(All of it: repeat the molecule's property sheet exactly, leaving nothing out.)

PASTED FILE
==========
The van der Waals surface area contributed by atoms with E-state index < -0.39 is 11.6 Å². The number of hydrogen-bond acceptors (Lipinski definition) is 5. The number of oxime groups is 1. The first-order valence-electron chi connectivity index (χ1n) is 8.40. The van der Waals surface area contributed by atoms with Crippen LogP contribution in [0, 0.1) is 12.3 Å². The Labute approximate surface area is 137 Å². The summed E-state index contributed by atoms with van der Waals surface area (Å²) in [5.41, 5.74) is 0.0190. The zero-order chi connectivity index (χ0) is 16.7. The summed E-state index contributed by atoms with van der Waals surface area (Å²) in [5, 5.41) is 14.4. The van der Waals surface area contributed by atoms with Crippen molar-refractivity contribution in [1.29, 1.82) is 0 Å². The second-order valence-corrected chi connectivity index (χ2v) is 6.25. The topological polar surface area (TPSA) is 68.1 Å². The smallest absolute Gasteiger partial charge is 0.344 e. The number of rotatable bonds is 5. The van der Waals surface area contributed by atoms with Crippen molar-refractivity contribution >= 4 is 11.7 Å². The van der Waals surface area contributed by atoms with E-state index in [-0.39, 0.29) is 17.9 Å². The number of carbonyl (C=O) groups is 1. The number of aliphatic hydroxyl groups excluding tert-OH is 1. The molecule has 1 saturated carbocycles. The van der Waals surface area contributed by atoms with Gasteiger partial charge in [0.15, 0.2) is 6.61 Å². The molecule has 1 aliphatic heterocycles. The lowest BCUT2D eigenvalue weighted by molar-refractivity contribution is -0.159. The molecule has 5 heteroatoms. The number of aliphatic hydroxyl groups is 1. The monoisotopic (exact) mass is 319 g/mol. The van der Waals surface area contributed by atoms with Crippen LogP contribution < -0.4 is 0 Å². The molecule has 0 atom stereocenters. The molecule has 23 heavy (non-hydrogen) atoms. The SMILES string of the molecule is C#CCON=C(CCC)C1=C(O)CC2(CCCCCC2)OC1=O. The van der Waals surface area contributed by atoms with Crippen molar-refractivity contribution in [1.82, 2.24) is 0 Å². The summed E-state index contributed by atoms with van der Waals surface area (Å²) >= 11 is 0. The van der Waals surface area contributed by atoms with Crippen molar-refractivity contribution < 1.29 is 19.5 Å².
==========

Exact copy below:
The van der Waals surface area contributed by atoms with E-state index < -0.39 is 11.6 Å². The number of hydrogen-bond acceptors (Lipinski definition) is 5. The number of oxime groups is 1. The first-order valence-electron chi connectivity index (χ1n) is 8.40. The van der Waals surface area contributed by atoms with Crippen LogP contribution in [0, 0.1) is 12.3 Å². The Labute approximate surface area is 137 Å². The summed E-state index contributed by atoms with van der Waals surface area (Å²) in [5.41, 5.74) is 0.0190. The zero-order chi connectivity index (χ0) is 16.7. The summed E-state index contributed by atoms with van der Waals surface area (Å²) in [5, 5.41) is 14.4. The van der Waals surface area contributed by atoms with Crippen molar-refractivity contribution in [1.29, 1.82) is 0 Å². The second-order valence-corrected chi connectivity index (χ2v) is 6.25. The topological polar surface area (TPSA) is 68.1 Å². The smallest absolute Gasteiger partial charge is 0.344 e. The number of rotatable bonds is 5. The van der Waals surface area contributed by atoms with Crippen molar-refractivity contribution >= 4 is 11.7 Å². The van der Waals surface area contributed by atoms with E-state index in [-0.39, 0.29) is 17.9 Å². The number of carbonyl (C=O) groups is 1. The number of aliphatic hydroxyl groups excluding tert-OH is 1. The molecule has 1 saturated carbocycles. The van der Waals surface area contributed by atoms with Gasteiger partial charge in [0.15, 0.2) is 6.61 Å². The molecule has 1 aliphatic heterocycles. The lowest BCUT2D eigenvalue weighted by molar-refractivity contribution is -0.159. The molecule has 5 heteroatoms. The number of aliphatic hydroxyl groups is 1. The monoisotopic (exact) mass is 319 g/mol. The van der Waals surface area contributed by atoms with Crippen LogP contribution < -0.4 is 0 Å². The molecule has 0 atom stereocenters. The molecule has 23 heavy (non-hydrogen) atoms. The SMILES string of the molecule is C#CCON=C(CCC)C1=C(O)CC2(CCCCCC2)OC1=O. The van der Waals surface area contributed by atoms with Crippen molar-refractivity contribution in [1.82, 2.24) is 0 Å². The summed E-state index contributed by atoms with van der Waals surface area (Å²) >= 11 is 0. The van der Waals surface area contributed by atoms with Crippen molar-refractivity contribution < 1.29 is 19.5 Å².